Review: Capdase Universal AC Adapter for iPod Series
Pros: Reasonably priced world travel charger for full-sized iPods, iPod minis and photos, with support for wall charging in a solid collection of foreign countries. Can be used to charge iPods that don’t include their own wall chargers.
Cons: Though domestically available overseas for less than Apple’s iPod Power Adapters, may be more expensive when imported outside of Hong Kong.
Three months ago, Capdase’s Universal AC Adapter for iPod Series (approx. $28.00 plus shipping) would have been only marginally useful to new iPod owners, but its value shot up dramatically once Apple dropped wall chargers from the boxes of its popular iPod minis. Suddenly there’s a greater need for third-party iPod AC adapters, and Capdase fulfills that need - and more.
The Universal AC Adapter includes four components: first is a matte white rounded power box that vaguely resembles Apple’s glossy iPod USB and FireWire Power Adapters, permanently attached to a six-foot cable with an unlicensed iPod Dock Connector at the other end. On one side of the power box, there’s a single amber light that indicates that it’s plugged in and working, as well as a small Capdase logo. Some users will attach one of the four included face plates to the box, plug it into the wall, connect an iPod, and toss the rest of the plates into the closet without using them.
But that would miss part of the Universal AC Adapter’s appeal. The other side of the power box includes a large sticker that shows the various international electricity standards the Adapter has been tested and certified for: it’s capable of automatically switching between voltages from 100 to 240V (50/60Hz), and uses a spring-loaded mechanism to attach to any face plates sized to fit power outlets in a number of different countries. United States, Canadian, Continental European, United Kingdom, Australian and New Zealand, Japanese, Chinese, Taiwanese, Hong Kong and Singaporean users (among others) will find the adapters they need in the box, and the Adapter therefore works as a travel charger for all of these countries as well.
Consequently, what Capdase gives you is more than what you get with Apple’s $29 iPod Power Adapter. Since Capdase includes an integrated cable, you won’t need to remove the Apple cable you keep connected to your computer or buy a second one ($19). New iPod mini users in particular may appreciate the added convenience, given that Apple no longer includes the Adapter or a second cable in the box. And the Universal AC Adapter also overlaps Apple’s separate $39 World Travel Adapter Kit, which includes adapters to let the iPod Power Adapter work overseas. They’re not identical, since Apple includes a couple of extra adapters, but the Capdase kit is still a very good value by comparison if you want to visit any of the countries listed above.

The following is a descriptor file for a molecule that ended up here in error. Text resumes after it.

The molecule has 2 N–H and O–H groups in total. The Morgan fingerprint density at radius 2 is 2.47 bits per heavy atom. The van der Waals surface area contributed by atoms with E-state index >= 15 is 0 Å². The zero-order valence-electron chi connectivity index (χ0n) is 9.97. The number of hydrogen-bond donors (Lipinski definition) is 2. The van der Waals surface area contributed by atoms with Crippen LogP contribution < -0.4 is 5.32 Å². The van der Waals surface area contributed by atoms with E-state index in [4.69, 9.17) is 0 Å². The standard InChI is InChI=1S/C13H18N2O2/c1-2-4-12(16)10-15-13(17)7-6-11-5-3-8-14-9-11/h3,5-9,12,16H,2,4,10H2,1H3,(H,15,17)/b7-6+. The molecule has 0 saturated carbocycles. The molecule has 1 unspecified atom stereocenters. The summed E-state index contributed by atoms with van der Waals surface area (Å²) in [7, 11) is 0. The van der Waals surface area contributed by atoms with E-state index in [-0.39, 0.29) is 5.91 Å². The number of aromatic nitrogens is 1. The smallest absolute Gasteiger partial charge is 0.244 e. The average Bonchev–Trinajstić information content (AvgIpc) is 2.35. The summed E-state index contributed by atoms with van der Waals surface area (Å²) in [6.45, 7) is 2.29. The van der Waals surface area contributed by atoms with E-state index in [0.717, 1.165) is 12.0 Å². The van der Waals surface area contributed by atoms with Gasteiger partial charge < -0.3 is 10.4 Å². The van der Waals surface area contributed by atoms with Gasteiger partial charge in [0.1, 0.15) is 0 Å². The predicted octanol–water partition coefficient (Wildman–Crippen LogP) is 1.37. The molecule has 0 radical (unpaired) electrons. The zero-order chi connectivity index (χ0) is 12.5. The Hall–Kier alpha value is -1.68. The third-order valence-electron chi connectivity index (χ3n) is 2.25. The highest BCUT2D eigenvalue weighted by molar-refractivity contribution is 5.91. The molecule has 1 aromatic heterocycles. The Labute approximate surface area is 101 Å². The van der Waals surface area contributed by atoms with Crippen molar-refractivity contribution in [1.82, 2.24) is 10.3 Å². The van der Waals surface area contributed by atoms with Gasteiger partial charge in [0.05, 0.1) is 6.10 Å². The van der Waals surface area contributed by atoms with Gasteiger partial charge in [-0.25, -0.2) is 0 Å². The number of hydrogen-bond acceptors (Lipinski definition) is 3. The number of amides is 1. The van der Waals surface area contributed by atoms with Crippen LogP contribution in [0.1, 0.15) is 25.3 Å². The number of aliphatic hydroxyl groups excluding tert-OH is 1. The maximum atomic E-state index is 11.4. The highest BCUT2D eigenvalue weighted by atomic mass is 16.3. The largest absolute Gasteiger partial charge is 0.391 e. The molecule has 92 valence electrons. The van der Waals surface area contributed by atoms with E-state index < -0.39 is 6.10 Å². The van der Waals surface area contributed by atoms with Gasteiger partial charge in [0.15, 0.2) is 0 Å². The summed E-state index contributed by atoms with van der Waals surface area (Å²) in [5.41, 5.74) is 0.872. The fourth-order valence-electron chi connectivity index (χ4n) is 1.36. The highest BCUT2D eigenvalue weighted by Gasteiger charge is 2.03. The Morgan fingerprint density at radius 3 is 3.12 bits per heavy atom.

Our testing of the Universal AC Adapter was limited to use in the United States, but we found that it perfectly charged each of the iPods we connected to it: two generations of iPod mini, a 4G iPod, and an iPod photo worked without issues, as Capdase says they would, and we also found that it properly charged a test 3G iPod that the company didn’t list as supported. Capdase’s spring-loaded mechanism made it easy to insert and remove face plates, and we found no defects in the product’s construction: everything looked and worked well.
The only problem is finding the Universal AC Adapter for the $28 price mentioned above. It’s from a Hong Kong-based company, and though Hong Kong locals will be able to pick it up inexpensively, others will likely have to cough up $40 including international shipping costs. If that’s the case, many U.S.-based customers would sooner go to a local store, pay Apple $29 for a standard adapter, and use the cable or cables they already own.
If your iPod didn’t come with a wall charger and you are considering domestic or international travel, you’ll be most likely to find Capdase’s Universal AC Adapter a worthwhile purchase - even including shipping expenses. Otherwise, you’ll probably prefer to pay less for an Apple or other third-party iPod wall charger, even though the total value proposition of Capdase’s offering is substantially higher. Now all Capdase needs to do is get these into U.S. stores at an attractive price; if Apple keeps pulling pack-ins from iPod boxes, cheap third-party wall chargers could become very popular. Bump our rating up to an A- if you can find it for the same price as Apple’s Adapter.
Jeremy Horwitz is Editor-in-Chief of iLounge.